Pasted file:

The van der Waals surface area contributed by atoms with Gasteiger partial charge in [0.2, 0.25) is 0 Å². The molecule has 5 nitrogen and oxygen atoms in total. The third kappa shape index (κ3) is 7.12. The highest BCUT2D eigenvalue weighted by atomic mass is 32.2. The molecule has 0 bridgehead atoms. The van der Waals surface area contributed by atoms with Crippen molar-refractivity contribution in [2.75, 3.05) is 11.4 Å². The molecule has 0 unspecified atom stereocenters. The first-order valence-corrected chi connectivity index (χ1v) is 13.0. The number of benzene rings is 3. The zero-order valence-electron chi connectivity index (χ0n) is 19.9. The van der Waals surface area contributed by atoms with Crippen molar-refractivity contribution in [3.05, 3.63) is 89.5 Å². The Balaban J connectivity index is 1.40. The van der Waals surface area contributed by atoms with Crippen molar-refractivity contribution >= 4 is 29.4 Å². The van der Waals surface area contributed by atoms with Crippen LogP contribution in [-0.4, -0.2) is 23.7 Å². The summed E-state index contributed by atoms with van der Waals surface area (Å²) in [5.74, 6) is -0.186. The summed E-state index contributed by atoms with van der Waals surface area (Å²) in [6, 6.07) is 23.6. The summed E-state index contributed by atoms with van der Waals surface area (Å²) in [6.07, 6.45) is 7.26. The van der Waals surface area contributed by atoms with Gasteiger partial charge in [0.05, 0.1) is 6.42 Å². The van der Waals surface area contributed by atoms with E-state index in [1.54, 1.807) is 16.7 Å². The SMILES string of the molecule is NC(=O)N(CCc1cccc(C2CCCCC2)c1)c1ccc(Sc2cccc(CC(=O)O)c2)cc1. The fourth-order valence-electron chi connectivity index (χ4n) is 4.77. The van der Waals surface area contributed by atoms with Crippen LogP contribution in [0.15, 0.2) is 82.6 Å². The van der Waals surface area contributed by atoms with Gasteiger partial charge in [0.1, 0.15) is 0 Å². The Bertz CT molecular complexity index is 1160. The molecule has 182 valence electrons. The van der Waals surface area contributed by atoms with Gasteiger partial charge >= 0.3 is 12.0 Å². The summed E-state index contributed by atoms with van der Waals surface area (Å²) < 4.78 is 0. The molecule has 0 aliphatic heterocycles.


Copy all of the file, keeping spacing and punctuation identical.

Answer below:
The van der Waals surface area contributed by atoms with Gasteiger partial charge in [0.2, 0.25) is 0 Å². The molecule has 5 nitrogen and oxygen atoms in total. The third kappa shape index (κ3) is 7.12. The highest BCUT2D eigenvalue weighted by atomic mass is 32.2. The molecule has 0 bridgehead atoms. The van der Waals surface area contributed by atoms with Crippen molar-refractivity contribution in [2.75, 3.05) is 11.4 Å². The molecule has 0 unspecified atom stereocenters. The first-order valence-corrected chi connectivity index (χ1v) is 13.0. The number of benzene rings is 3. The zero-order valence-electron chi connectivity index (χ0n) is 19.9. The van der Waals surface area contributed by atoms with Crippen molar-refractivity contribution in [3.05, 3.63) is 89.5 Å². The Balaban J connectivity index is 1.40. The van der Waals surface area contributed by atoms with Crippen molar-refractivity contribution >= 4 is 29.4 Å². The van der Waals surface area contributed by atoms with Crippen LogP contribution in [-0.4, -0.2) is 23.7 Å². The summed E-state index contributed by atoms with van der Waals surface area (Å²) in [5.74, 6) is -0.186. The summed E-state index contributed by atoms with van der Waals surface area (Å²) in [6, 6.07) is 23.6. The summed E-state index contributed by atoms with van der Waals surface area (Å²) in [6.07, 6.45) is 7.26. The van der Waals surface area contributed by atoms with Gasteiger partial charge in [0.05, 0.1) is 6.42 Å². The van der Waals surface area contributed by atoms with E-state index in [1.54, 1.807) is 16.7 Å². The SMILES string of the molecule is NC(=O)N(CCc1cccc(C2CCCCC2)c1)c1ccc(Sc2cccc(CC(=O)O)c2)cc1. The fourth-order valence-electron chi connectivity index (χ4n) is 4.77. The van der Waals surface area contributed by atoms with Crippen LogP contribution in [0.15, 0.2) is 82.6 Å². The van der Waals surface area contributed by atoms with Gasteiger partial charge in [0.1, 0.15) is 0 Å². The Bertz CT molecular complexity index is 1160. The molecule has 182 valence electrons. The van der Waals surface area contributed by atoms with Gasteiger partial charge >= 0.3 is 12.0 Å². The summed E-state index contributed by atoms with van der Waals surface area (Å²) < 4.78 is 0. The molecule has 0 aliphatic heterocycles.